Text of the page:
in New York, you might like to take a look at busy Renzo Piano’s new Whitney
Museum of American Art, opening in the Meatpacker District this spring. His
Greek National Opera House also opens in Athens in 2015 (whitney.org).
Otherwise, a talking point in Chicago is Beijing-based MAD Architects’
halo-topped Lucas Museum of Narrative Art, which they say was inspired by Frank
Lloyd Wright and Mies van der Rohe. (lucasmuseum.org)
the London architecture scene was all about Renzo Piano’s The Shard, the
308-metre home of the Shangri-La and western Europe’s highest building. In
nearby Lambeth, London’s riverside precincts are still a-changing with the
long-awaited opening of shock artist Damien Hirst’s private gallery in Newport
Street, Lambeth. Architects Caruso St John, responsible for the elegant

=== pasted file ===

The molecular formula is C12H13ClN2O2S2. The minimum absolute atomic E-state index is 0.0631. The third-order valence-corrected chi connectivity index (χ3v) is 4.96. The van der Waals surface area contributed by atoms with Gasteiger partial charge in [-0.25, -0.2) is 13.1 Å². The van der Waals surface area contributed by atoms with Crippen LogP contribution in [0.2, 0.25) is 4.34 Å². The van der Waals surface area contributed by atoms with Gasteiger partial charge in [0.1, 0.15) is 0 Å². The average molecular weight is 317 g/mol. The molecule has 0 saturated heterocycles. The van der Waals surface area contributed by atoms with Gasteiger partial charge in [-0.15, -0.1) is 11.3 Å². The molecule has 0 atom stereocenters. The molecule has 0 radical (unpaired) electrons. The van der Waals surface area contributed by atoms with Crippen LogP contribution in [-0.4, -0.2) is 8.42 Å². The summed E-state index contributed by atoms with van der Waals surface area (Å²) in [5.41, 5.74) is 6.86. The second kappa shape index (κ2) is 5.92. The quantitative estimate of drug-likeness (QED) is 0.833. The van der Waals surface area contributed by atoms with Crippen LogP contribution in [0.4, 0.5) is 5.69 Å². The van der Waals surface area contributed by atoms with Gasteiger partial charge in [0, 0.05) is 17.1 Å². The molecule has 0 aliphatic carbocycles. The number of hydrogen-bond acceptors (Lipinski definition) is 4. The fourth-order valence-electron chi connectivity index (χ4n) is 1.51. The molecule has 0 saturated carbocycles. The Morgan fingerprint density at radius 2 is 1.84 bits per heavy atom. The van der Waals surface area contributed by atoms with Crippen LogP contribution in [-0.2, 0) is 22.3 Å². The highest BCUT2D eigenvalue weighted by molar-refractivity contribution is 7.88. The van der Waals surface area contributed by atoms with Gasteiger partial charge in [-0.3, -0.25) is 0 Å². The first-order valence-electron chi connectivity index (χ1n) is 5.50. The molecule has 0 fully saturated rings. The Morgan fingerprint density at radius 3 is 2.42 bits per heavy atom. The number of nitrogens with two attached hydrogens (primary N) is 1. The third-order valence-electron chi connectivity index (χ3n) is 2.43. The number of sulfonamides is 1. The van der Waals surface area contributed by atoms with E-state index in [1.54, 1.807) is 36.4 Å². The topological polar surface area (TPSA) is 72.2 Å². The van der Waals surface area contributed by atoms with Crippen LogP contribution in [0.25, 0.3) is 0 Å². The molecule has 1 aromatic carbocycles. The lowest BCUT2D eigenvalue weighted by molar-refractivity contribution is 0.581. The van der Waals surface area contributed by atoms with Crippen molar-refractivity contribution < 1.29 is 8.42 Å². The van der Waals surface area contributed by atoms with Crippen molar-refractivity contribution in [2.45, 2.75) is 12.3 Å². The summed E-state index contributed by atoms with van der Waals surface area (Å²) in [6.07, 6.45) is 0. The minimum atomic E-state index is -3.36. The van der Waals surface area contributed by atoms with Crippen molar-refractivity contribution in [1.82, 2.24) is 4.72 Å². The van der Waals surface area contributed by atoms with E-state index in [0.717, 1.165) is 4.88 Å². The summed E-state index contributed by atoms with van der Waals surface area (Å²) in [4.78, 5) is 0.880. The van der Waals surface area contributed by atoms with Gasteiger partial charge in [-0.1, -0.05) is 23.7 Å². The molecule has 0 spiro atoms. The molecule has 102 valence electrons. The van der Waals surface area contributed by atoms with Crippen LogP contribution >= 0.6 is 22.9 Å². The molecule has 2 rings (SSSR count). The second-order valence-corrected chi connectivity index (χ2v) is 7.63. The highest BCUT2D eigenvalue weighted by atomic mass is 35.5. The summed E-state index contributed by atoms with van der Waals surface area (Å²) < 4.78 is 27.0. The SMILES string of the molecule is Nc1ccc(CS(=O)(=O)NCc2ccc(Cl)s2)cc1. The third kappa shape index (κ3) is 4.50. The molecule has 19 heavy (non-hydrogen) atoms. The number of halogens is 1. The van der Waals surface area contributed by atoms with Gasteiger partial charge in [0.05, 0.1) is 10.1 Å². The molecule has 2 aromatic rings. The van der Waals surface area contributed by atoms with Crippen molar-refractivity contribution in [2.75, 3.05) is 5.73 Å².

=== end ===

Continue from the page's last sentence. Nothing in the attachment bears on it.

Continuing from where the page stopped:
renovation of the Tate Britain on the opposite side of the river, are binding a
row of neighbouring warehouses to create one long terrace to house Hirst’s vast
personal collection of works that include Francis Bacon, Jeff Koons and Banksy
Nearby, eyes are on the Tate Modern’s new extension, once again by Herzog &
de Meuron, due to open 2016.
to watch, Living Architecture commissions architects to design houses in
Britain that are then rented out to holidaymakers with a keen appreciation for
contemporary architecture. There are two openings this year, A House for
Essex by statement-makers FAT and Grayson Perry and Life House/ Ty Bywyd by
John Pawson. Expect the unexpected in North Essex: a quirky little